Malaysia’s tourism receipts up 4% to RM26.8b in 1H
Correspondingly, total tourist receipts from January to June 2012 rose by 4%, generating RM26.8 billion to the country’s revenue compared to RM25.7 billion in 2011.
ASEAN region continued to be the largest contributor of tourist arrivals with 73.8% share of the total arrivals. The top ten generating markets were Singapore (5,832,330 / -4.8%), Indonesia (1,108,361 / +20.0%), China (758,289 / +34.2%), Thailand (638,641/ -11.5%), Brunei (588,165/ -1.2%), India (365,104/ +6.9%), Australia (242,579/ -10.4%), the Philippines (238,175/ +45.3%), Japan (215,872/ +32.5%) and United Kingdom (196,738/ -5.9%). They accounted for 87.55% of the total tourist arrivals.
Among these markets the Philippines recorded the highest growth of 45.3% year-on-year followed by China (34.2%), Japan (32.5%), Indonesia (20.0%), India (6.9%) and United Kingdom (5.9%).
Other long-haul markets that had posted remarkable growth were Oman (33.2%), Russia (28.2%), France (20.6%), USA (18.9%), South Korea (18.0%), Kuwait (17.4%) and Denmark (15.7%).
The Minister attributed Malaysia’s appeal and growth in arrivals to the strong support from trade partners and the increased air connectivity to several key destinations such as Beijing, Hong Kong and Kansai. Key international-level tourism events such as Formula 1 PETRONAS Malaysia Grand Prix (23-25 March), 1Malaysia GP sale (10 March-15 April), 1Malaysia International Shoe Festival (29 March-1 April) and Citrawarna (19 May) have also contributed to the continued growth of Malaysia’s tourist arrivals.
China’s growth in arrivals (+34.2%) is due to the code share operations between China Southern Airlines and Malaysia Airlines since March 2012 to increase the Beijing-Kuala Lumpur flight frequency to two daily flights. Meanwhile, Cathay Pacific has also added seven more weekly flights to service the Hong Kong-Kuala Lumpur sector, and three weekly flights for the Hong Kong-Penang sector. Air Asia has also mounted three more weekly flights between Hong Kong and Kota Kinabalu since March 2012.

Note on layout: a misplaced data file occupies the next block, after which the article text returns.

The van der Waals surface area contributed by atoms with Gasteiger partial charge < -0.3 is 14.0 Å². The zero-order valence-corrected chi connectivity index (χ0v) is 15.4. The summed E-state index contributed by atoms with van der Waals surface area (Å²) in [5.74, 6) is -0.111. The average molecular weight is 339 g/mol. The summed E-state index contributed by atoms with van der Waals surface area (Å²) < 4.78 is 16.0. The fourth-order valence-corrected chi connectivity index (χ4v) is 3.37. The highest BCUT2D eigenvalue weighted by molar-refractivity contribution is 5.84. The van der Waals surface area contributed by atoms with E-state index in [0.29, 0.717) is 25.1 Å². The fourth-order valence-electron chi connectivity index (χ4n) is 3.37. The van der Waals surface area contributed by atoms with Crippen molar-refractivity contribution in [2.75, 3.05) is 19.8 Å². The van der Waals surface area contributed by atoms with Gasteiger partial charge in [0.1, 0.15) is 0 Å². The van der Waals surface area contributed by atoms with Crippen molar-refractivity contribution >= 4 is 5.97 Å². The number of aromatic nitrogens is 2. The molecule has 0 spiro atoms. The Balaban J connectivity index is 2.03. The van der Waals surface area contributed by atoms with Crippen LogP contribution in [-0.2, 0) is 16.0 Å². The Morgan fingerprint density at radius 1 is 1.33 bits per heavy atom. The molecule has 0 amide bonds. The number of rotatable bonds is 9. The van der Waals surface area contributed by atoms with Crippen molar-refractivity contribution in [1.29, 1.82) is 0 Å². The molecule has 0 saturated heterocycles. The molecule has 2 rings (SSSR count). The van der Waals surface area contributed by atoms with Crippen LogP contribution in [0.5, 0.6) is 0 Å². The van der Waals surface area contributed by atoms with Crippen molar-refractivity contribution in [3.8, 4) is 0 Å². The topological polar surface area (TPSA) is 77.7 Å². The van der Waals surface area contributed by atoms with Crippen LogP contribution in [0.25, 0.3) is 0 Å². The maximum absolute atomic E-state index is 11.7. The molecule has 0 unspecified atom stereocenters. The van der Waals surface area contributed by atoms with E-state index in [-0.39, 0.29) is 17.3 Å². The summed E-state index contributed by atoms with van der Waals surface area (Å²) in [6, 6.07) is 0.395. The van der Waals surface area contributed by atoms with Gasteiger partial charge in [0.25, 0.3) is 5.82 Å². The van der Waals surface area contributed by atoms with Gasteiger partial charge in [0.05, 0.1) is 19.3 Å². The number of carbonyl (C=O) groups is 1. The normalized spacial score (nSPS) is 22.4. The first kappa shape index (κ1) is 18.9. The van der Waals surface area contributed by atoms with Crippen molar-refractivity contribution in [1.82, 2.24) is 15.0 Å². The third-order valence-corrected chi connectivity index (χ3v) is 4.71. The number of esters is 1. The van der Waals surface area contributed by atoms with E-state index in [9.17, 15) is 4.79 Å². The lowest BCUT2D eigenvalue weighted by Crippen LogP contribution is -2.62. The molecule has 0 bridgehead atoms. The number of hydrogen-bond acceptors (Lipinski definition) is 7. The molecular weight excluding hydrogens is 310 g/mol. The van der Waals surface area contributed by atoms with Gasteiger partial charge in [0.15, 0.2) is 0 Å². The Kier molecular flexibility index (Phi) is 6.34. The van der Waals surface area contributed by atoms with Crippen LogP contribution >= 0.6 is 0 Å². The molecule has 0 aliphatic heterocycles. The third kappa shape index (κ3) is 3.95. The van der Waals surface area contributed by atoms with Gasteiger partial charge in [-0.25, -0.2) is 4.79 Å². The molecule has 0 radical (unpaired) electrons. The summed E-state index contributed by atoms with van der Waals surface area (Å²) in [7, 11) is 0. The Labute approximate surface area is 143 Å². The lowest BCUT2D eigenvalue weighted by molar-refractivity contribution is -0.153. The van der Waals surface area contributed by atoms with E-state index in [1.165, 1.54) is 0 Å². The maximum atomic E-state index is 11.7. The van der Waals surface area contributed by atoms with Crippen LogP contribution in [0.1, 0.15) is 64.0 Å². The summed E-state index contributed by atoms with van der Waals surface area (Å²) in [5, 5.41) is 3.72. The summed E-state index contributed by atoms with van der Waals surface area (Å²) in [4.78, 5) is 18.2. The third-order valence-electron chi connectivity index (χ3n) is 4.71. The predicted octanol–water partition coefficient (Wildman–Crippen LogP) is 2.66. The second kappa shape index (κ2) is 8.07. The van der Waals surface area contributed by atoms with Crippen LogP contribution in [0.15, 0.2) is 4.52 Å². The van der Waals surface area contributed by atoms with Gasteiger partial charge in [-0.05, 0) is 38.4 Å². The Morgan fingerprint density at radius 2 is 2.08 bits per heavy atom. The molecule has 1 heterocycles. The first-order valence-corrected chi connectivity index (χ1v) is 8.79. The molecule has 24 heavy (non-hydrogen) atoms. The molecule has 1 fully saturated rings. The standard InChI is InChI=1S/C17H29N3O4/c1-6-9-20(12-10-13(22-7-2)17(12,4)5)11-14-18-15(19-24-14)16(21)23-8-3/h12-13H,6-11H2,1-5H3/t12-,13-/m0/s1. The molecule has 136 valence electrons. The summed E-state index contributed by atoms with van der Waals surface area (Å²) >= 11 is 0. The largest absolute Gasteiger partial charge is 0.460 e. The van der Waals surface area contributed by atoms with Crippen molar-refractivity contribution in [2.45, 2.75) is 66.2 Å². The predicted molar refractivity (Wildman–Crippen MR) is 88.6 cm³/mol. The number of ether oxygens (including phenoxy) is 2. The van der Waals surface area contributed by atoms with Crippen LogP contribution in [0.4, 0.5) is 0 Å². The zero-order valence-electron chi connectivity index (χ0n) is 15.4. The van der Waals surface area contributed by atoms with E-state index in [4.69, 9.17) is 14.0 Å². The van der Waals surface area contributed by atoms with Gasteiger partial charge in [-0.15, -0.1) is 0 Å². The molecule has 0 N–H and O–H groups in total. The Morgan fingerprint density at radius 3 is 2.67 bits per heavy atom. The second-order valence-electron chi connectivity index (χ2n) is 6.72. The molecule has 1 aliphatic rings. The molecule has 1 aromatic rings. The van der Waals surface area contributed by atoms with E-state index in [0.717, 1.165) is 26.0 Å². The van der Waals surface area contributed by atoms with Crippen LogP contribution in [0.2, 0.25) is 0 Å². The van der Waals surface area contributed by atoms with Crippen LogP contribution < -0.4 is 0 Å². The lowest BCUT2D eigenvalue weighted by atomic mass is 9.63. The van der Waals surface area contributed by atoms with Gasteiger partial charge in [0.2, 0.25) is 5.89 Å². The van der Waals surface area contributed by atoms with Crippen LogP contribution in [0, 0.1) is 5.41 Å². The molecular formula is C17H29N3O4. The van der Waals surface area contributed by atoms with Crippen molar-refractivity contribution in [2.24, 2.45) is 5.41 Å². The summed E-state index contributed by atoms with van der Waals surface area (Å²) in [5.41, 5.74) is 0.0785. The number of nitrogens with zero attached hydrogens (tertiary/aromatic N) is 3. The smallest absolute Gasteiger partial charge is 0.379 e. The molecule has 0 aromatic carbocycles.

Japan, with a 32.5% increase in arrivals, benefited from the four weekly AirAsia X flights from Kansai to Kuala Lumpur since March, and the increase of service from Haneda to Kuala Lumpur from four to six weekly flights.
Korea’s 18% increase in arrivals is attributed to JinAir’s charter flight operations in January and February from Incheon to Kota Kinabalu; Korean Air’s twice weekly flight since April and Eastar Jet’s four weekly flights beginning March.
Saudi Arab saw a 71.7% increase in arrivals because of the Saudi Arab Immigration’s new rule which requires all outgoing travelers to own individual passports. Prior to this ruling, children travelled on their parent’s passports. Two periods of long holidays – January to March and June to July – also contributed to the increase in Saudi Arab travelers.
ASEAN saw a 1% decrease in arrivals due to the change in recording arrivals based on nationality instead of country of residence; thus expatriates working/living in ASEAN countries were not regarded as ASEAN travelers. This reflected in the decreased arrivals from Singapore (-4.8%), Thailand (-11.5%), Brunei (-1.2%) and Cambodia (-4.2%).
This change has also affected Australia arrivals which declined by 10.4% since many Australian permanent residents were nationals of other countries such as New Zealand, Europe, Middle East, India and China. The decline is also attributed to Malaysia Airlines’ withdrawal of the Perth-Kota Kinabalu flight operations since January this year.
New Zealand also suffered a decline of 16.3% in arrivals this year due to AirAsia X’s termination of its Christchurch-Kuala Lumpur service in March.
Sweden’s 22.4% decline in arrivals is attributed to the lack of direct flight services between Sweden and Malaysia compared to Thailand.
South Africa showed a 10.7 decrease in arrivals this year due to the cessation of Malaysia Airlines’ flight service between Kuala Lumpur and Johannesburg as well as Cape Town earlier this year.
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